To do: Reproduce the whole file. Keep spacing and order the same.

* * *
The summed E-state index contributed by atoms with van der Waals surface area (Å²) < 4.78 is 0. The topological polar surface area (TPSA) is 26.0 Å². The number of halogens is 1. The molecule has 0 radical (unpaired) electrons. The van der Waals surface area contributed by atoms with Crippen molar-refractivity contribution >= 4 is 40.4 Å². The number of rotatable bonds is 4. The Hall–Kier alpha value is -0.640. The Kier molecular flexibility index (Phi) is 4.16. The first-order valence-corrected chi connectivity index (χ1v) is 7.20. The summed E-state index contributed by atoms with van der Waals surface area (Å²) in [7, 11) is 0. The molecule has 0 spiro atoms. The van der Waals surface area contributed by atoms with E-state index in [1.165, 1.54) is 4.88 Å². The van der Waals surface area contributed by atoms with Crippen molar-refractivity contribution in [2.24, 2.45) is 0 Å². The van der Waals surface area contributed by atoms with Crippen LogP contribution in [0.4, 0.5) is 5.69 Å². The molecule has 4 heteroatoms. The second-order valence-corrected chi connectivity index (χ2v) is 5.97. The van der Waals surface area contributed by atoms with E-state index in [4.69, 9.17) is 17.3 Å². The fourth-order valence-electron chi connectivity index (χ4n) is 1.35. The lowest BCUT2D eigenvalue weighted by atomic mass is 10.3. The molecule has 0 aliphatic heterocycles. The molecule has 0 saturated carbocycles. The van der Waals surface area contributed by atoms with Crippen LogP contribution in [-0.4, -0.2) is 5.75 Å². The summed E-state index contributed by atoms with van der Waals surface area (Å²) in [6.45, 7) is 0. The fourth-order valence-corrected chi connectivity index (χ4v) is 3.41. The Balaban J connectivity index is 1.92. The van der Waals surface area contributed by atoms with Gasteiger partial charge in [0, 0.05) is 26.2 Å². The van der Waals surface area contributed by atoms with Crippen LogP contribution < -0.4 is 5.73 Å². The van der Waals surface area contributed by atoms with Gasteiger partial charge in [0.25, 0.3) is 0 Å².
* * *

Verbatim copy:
The summed E-state index contributed by atoms with van der Waals surface area (Å²) < 4.78 is 0. The topological polar surface area (TPSA) is 26.0 Å². The number of halogens is 1. The molecule has 0 radical (unpaired) electrons. The van der Waals surface area contributed by atoms with Crippen molar-refractivity contribution >= 4 is 40.4 Å². The number of rotatable bonds is 4. The Hall–Kier alpha value is -0.640. The Kier molecular flexibility index (Phi) is 4.16. The first-order valence-corrected chi connectivity index (χ1v) is 7.20. The summed E-state index contributed by atoms with van der Waals surface area (Å²) in [7, 11) is 0. The molecule has 0 spiro atoms. The van der Waals surface area contributed by atoms with E-state index in [1.165, 1.54) is 4.88 Å². The van der Waals surface area contributed by atoms with Crippen molar-refractivity contribution in [2.24, 2.45) is 0 Å². The van der Waals surface area contributed by atoms with Crippen LogP contribution in [0.4, 0.5) is 5.69 Å². The molecule has 4 heteroatoms. The second-order valence-corrected chi connectivity index (χ2v) is 5.97. The van der Waals surface area contributed by atoms with E-state index in [4.69, 9.17) is 17.3 Å². The fourth-order valence-electron chi connectivity index (χ4n) is 1.35. The lowest BCUT2D eigenvalue weighted by atomic mass is 10.3. The molecule has 0 aliphatic heterocycles. The molecule has 0 saturated carbocycles. The van der Waals surface area contributed by atoms with Crippen LogP contribution in [-0.4, -0.2) is 5.75 Å². The summed E-state index contributed by atoms with van der Waals surface area (Å²) in [6.45, 7) is 0. The fourth-order valence-corrected chi connectivity index (χ4v) is 3.41. The Balaban J connectivity index is 1.92. The van der Waals surface area contributed by atoms with Gasteiger partial charge in [0, 0.05) is 26.2 Å². The van der Waals surface area contributed by atoms with Crippen LogP contribution < -0.4 is 5.73 Å². The van der Waals surface area contributed by atoms with Gasteiger partial charge in [0.25, 0.3) is 0 Å².